The Skyd Five
The Skyd Five are the top five contenders for the Callahan award as decided by the Skyd Awards Committee. They’re here because they’ve been identified to be excellent candidates for the honor bestowed by this award due to exemplary performances on the ultimate field and high character off of it. Through the entire 2014 College Tour, Skyd follow these players closely. As the season progresses, this list may change. New circumstances may mean that new players enter and leave the Skyd Five.
Please note that the Skyd Five represent the opinions of the award committee only, and will be facilitated to provide voters with more information about top candidates. Callahan voters are free to cast their vote for any eligible candidate, including those not featured in the Skyd Five.
When Lindsay Lang graduated in 2012, she handed the keys of the UNC offense to Cohen. Over the last two years, Cohen has been the focal point of UNC’s offense, and she has delivered brilliantly. With her partner in crime Lisa Couper out for the season, Cohen has had to take an even larger role. She was in her element at her home tournament – North Carolina did surprisingly well without Couper at Queen City Tune Up, largely thanks to Cohen. Despite a mediocre showing at Presidents Day in San Diego, North Carolina is still in the hunt for a strength bid. She’s a true all-around player – since her sophomore season she has been a huge threat for the Pleiades as a thrower and a receiver, and she also comes up with big-time athletic D’s. While 2014 might not be the year for North Carolina to break into the semifinals, if they make it back to Nationals this year at all, it’s largely due to Cohen’s play and leadership.
The presumptive nominee from our #1 ranked team, Oregon Fugue, Darch draws attention from fans and opposing coaches for her huge throws, great field vision, and calm under pressure in Oregon’s frenetic offense. Utilized almost exclusively as an offensive player in 2013, at Stanford Invite Darch took the majority of her reps on defense, playing in both man and junk sets for Fugue, and racking up D’s in the middle of the field. With Darch on defense, Oregon is able to even more relentlessly push the pace in transition, with Darch combining with Jesse Shofner to drive the D-line’s offense 50 yards down the field before a mark is set. Oregon’s defense places tremendous stress and pressure on offenses to perform, but it’s really their offense that drives home the dagger. And that’s on Darch’s surgical throws and clinical hucks, almost always making the right decision for her team. Darch is a big part of the reason that Oregon almost never loses close games.
While she didn’t start the season as a “big name” women’s player from a “big name” program, Sunny Harris certainly occupies that position now. She rose to prominence in 2013 as she led the #4 Central Florida Sirens to the College Championships for the first time ever. The team’s offense runs through Harris, who also dominates the deep space in their tough zone. She has the endurance to play almost every point, the throws to hit her receivers in places many others on this list wouldn’t dare, and the big bids to get herself a sweet highlight reel. Central Florida started their season strong, with two big wins over #3 Ohio State and a tournament victory at Florida Winter Classic, before finishing 3rd at Queen City Tune Up. Despite playing on a swollen sprained ankle at Stanford Invite, Harris led Central Florida to 4th place at the tournament, nearly upsetting #1 Oregon in semifinals, and actually beating finalist Western Washington in the final round of pool play. Central Florida plays a brash, aggressive style of ultimate that is incredibly fun to watch, and it all starts with Harris. The Sirens go as she goes, and right now she shows no indication of stopping.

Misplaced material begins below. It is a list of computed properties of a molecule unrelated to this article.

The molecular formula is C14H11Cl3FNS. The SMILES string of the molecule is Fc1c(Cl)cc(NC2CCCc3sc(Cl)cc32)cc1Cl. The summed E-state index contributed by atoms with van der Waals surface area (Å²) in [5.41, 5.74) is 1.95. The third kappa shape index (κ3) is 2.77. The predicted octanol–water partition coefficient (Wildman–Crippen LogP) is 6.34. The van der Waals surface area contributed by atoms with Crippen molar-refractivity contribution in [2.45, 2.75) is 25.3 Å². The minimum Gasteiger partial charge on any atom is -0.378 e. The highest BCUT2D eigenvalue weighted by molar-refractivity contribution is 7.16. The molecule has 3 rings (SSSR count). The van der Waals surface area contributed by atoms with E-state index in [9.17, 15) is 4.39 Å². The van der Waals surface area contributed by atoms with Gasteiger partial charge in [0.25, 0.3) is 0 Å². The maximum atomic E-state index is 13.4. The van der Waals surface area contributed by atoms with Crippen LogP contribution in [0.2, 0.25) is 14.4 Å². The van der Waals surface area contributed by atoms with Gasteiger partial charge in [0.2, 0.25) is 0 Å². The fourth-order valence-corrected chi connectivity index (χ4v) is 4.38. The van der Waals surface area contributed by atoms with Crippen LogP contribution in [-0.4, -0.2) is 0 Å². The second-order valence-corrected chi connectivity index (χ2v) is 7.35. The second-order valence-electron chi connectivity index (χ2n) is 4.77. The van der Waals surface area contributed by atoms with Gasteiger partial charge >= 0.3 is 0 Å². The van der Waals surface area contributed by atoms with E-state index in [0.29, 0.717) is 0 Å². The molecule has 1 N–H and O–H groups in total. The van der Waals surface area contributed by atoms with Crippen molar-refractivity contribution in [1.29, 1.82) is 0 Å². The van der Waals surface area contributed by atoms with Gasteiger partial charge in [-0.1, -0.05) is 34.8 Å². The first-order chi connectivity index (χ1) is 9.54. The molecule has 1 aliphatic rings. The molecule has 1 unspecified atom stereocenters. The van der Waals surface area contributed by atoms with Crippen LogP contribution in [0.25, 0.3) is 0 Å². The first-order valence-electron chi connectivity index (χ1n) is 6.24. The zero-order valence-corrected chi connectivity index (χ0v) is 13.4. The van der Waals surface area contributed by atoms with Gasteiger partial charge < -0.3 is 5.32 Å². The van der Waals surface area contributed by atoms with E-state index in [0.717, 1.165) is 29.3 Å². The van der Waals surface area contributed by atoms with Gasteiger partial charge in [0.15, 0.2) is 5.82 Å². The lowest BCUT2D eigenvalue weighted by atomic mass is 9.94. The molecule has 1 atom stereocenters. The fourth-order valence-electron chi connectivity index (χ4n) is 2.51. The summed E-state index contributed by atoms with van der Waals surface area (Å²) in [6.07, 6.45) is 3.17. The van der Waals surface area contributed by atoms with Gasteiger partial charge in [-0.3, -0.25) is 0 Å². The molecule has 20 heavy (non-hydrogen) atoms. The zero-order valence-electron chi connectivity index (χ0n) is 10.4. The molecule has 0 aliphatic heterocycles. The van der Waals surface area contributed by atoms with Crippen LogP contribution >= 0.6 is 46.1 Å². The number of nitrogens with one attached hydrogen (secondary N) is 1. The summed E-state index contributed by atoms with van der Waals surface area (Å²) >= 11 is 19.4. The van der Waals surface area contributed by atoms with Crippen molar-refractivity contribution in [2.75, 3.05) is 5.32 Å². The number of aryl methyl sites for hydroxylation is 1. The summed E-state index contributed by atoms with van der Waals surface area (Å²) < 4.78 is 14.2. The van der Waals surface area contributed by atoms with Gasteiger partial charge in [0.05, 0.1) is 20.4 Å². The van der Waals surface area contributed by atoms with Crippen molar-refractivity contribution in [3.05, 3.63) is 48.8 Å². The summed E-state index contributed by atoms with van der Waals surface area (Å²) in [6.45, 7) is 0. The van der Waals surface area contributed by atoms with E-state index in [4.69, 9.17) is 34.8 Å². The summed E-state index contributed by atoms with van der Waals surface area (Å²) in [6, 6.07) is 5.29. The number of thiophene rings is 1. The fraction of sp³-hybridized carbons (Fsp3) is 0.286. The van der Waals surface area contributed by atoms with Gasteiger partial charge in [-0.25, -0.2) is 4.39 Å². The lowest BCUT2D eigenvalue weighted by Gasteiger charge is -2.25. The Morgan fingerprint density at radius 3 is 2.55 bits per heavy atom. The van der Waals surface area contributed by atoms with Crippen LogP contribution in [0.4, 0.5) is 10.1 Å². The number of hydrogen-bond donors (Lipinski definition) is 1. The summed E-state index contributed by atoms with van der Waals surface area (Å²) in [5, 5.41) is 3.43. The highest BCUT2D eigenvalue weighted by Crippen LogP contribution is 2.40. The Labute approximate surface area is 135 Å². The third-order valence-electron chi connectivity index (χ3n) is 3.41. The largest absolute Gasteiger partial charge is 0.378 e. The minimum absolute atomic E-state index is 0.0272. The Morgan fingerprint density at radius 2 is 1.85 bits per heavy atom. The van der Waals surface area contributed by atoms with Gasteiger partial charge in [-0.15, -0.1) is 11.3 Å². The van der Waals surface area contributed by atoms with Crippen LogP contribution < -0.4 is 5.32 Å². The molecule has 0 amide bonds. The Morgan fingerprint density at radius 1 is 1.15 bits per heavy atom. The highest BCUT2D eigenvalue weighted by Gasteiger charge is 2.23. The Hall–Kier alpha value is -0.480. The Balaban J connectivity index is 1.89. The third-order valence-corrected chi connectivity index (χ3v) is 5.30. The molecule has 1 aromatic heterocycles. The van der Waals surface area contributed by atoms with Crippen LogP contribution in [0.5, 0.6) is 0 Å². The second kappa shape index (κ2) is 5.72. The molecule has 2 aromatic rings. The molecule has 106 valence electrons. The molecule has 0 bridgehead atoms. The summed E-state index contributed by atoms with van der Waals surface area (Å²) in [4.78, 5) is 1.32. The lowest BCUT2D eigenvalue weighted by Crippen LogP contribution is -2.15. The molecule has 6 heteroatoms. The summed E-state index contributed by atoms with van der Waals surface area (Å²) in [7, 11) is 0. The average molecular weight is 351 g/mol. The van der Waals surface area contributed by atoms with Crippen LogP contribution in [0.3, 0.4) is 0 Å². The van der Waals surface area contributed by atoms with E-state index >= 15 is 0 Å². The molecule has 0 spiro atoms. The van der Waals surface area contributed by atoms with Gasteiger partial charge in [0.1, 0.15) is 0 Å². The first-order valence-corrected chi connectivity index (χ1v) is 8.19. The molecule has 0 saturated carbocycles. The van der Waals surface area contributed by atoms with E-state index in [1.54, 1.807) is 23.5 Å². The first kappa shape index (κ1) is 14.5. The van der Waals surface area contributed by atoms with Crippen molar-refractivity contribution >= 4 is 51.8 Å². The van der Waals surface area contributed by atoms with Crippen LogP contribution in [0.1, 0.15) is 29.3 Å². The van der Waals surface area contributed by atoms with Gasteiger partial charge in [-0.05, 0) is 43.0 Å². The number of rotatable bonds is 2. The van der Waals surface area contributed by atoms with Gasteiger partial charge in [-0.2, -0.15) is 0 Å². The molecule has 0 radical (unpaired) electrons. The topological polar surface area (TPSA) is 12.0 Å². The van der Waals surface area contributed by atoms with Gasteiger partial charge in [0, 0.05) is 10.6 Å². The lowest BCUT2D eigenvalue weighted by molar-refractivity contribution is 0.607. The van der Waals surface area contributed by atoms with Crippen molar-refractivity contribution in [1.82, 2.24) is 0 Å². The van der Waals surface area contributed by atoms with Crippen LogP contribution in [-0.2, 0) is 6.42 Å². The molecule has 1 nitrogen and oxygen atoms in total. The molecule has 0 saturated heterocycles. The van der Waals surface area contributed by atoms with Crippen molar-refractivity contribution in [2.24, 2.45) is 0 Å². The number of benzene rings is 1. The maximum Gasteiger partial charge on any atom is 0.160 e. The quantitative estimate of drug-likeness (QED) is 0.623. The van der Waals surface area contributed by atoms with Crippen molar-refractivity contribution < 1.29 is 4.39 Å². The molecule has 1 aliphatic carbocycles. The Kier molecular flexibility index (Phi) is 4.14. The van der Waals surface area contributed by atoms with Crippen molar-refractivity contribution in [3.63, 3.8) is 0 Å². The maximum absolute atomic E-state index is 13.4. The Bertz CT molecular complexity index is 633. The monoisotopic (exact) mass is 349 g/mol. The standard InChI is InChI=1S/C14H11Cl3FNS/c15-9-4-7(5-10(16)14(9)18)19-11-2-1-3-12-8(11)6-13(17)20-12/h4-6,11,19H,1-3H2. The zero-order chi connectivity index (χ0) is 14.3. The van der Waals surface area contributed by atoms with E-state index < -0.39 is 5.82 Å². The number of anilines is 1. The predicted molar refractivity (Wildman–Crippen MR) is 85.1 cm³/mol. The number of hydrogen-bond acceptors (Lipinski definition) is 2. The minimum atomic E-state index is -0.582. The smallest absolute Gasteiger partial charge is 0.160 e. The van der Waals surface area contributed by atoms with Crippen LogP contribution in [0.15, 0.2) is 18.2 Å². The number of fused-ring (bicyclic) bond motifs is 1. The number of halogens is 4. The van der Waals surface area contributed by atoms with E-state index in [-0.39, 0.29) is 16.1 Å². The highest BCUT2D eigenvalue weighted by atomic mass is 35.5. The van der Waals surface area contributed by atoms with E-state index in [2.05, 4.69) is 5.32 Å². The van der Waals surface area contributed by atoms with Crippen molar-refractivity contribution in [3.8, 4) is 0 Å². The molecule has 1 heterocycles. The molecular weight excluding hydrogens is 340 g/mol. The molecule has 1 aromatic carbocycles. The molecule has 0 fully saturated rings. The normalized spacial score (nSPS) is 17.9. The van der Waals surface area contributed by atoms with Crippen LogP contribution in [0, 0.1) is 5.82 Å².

Fresh off a gold medal from the U23 Mixed Worlds team and a silver medal with Fury, Lisa P returns to the college game with #8 California-Santa Barbara. In only her second year of women’s ultimate (she only played Open and Mixed before), she has almost single-handedly kept UCSB relevant in the Southwest Region. She can dominate as either a cutter or a handler, and she’s deadly near the endzone with the disc in her hand. She can be patient when required and line up a ridiculously athletic layout grab or sky if her teammates just chuck it in her general direction. She may be the best athlete on this list, and nobody in the college game was able to slow her down in a man defense last year. After losing Alicia Thompson to graduation, Pitcaithley has had to take on more and more of the burden on each offensive and defensive possession. At Stanford Invite she helped Santa Barbara to multiple comeback wins – notably over Harris and Central Florida, as well as British Columbia.
It seems like Swafford has been around forever at the top of the women’s college game, but injuries have kept her from unleashing her true dominance over the division. This year Swafford is healthier than ever, leading a determined Ohio State team that returns almost everyone from their breakthrough semifinal run in 2013. She’s the spiritual and emotional leader of Fever, with the savvy cutting and calm, confident throws that personify a true veteran. If you want to honor someone who has built up a program, Swafford is your nominee. Under her leadership (and coach DeAnna Ball’s), Ohio State has grown from a small mid-Regionals program to one that is knocking at the national title this year. It doesn’t hurt that she is a U23 Women’s World Champion and universally loved on and off the field by her teammates and opponents alike.
Depending on their spring performances, Callie Mah (Western Washington), Alika Johnston (Virginia), or Liza Minor (Iowa) could certainly make the leap to this list in the coming months.
Coverage of the 2014 Callahan Award and the 2014 College Tour is presented by Spin Ultimate.